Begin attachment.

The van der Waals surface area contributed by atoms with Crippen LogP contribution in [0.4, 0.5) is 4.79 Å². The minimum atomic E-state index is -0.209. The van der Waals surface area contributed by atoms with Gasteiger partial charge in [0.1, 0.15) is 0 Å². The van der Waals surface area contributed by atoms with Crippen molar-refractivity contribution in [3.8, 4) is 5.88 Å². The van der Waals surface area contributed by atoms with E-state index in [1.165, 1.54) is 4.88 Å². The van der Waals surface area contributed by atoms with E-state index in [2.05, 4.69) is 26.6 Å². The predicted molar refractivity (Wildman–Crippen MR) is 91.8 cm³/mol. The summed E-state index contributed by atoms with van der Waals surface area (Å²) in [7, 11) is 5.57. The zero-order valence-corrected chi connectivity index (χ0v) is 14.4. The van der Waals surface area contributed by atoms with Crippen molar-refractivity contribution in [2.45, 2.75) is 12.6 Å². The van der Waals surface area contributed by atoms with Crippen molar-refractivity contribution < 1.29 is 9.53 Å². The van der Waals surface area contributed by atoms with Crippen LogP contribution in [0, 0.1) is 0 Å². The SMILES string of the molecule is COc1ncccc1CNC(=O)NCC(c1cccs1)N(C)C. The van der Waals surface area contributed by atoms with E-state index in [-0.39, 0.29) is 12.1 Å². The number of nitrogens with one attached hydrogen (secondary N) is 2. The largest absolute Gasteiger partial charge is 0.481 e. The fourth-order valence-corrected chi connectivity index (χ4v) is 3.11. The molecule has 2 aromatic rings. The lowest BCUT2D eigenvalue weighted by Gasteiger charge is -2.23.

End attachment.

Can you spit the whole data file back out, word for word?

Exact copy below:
The van der Waals surface area contributed by atoms with Crippen LogP contribution in [0.4, 0.5) is 4.79 Å². The minimum atomic E-state index is -0.209. The van der Waals surface area contributed by atoms with Gasteiger partial charge in [0.1, 0.15) is 0 Å². The van der Waals surface area contributed by atoms with Crippen molar-refractivity contribution in [3.8, 4) is 5.88 Å². The van der Waals surface area contributed by atoms with E-state index in [1.165, 1.54) is 4.88 Å². The van der Waals surface area contributed by atoms with E-state index in [2.05, 4.69) is 26.6 Å². The predicted molar refractivity (Wildman–Crippen MR) is 91.8 cm³/mol. The summed E-state index contributed by atoms with van der Waals surface area (Å²) in [7, 11) is 5.57. The zero-order valence-corrected chi connectivity index (χ0v) is 14.4. The van der Waals surface area contributed by atoms with Crippen molar-refractivity contribution in [2.45, 2.75) is 12.6 Å². The van der Waals surface area contributed by atoms with Crippen molar-refractivity contribution < 1.29 is 9.53 Å². The van der Waals surface area contributed by atoms with Crippen LogP contribution in [0, 0.1) is 0 Å². The SMILES string of the molecule is COc1ncccc1CNC(=O)NCC(c1cccs1)N(C)C. The van der Waals surface area contributed by atoms with E-state index in [-0.39, 0.29) is 12.1 Å². The number of nitrogens with one attached hydrogen (secondary N) is 2. The largest absolute Gasteiger partial charge is 0.481 e. The fourth-order valence-corrected chi connectivity index (χ4v) is 3.11. The molecule has 2 aromatic rings. The lowest BCUT2D eigenvalue weighted by Gasteiger charge is -2.23.